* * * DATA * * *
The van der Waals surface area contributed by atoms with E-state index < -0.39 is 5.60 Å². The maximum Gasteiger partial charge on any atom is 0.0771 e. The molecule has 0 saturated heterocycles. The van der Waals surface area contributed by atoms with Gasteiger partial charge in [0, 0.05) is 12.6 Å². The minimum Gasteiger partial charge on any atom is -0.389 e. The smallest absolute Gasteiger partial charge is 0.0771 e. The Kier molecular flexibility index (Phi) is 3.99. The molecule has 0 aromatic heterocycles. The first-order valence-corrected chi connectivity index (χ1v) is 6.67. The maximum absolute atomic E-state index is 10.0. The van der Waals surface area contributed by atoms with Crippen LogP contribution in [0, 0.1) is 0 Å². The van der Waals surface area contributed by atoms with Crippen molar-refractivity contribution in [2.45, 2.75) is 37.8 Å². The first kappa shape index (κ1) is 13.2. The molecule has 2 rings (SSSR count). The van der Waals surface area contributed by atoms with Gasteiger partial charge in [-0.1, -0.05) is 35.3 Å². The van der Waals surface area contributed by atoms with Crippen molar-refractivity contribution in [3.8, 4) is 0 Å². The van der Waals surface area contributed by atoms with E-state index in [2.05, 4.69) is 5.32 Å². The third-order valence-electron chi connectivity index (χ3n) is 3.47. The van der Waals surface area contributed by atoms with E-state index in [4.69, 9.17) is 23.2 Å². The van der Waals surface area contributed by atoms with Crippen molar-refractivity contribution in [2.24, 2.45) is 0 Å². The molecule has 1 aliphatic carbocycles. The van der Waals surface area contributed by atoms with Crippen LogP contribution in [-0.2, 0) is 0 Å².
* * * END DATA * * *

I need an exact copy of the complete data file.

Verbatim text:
The van der Waals surface area contributed by atoms with E-state index < -0.39 is 5.60 Å². The maximum Gasteiger partial charge on any atom is 0.0771 e. The molecule has 0 saturated heterocycles. The van der Waals surface area contributed by atoms with Gasteiger partial charge in [0, 0.05) is 12.6 Å². The minimum Gasteiger partial charge on any atom is -0.389 e. The smallest absolute Gasteiger partial charge is 0.0771 e. The Kier molecular flexibility index (Phi) is 3.99. The molecule has 0 aromatic heterocycles. The first-order valence-corrected chi connectivity index (χ1v) is 6.67. The maximum absolute atomic E-state index is 10.0. The van der Waals surface area contributed by atoms with Crippen LogP contribution in [0, 0.1) is 0 Å². The van der Waals surface area contributed by atoms with Crippen molar-refractivity contribution in [2.45, 2.75) is 37.8 Å². The first kappa shape index (κ1) is 13.2. The molecule has 2 rings (SSSR count). The van der Waals surface area contributed by atoms with Gasteiger partial charge in [-0.1, -0.05) is 35.3 Å². The van der Waals surface area contributed by atoms with Crippen molar-refractivity contribution in [3.8, 4) is 0 Å². The van der Waals surface area contributed by atoms with E-state index in [2.05, 4.69) is 5.32 Å². The third-order valence-electron chi connectivity index (χ3n) is 3.47. The van der Waals surface area contributed by atoms with E-state index in [4.69, 9.17) is 23.2 Å². The van der Waals surface area contributed by atoms with Crippen molar-refractivity contribution in [2.24, 2.45) is 0 Å². The molecule has 1 aliphatic carbocycles. The van der Waals surface area contributed by atoms with Crippen LogP contribution in [-0.2, 0) is 0 Å².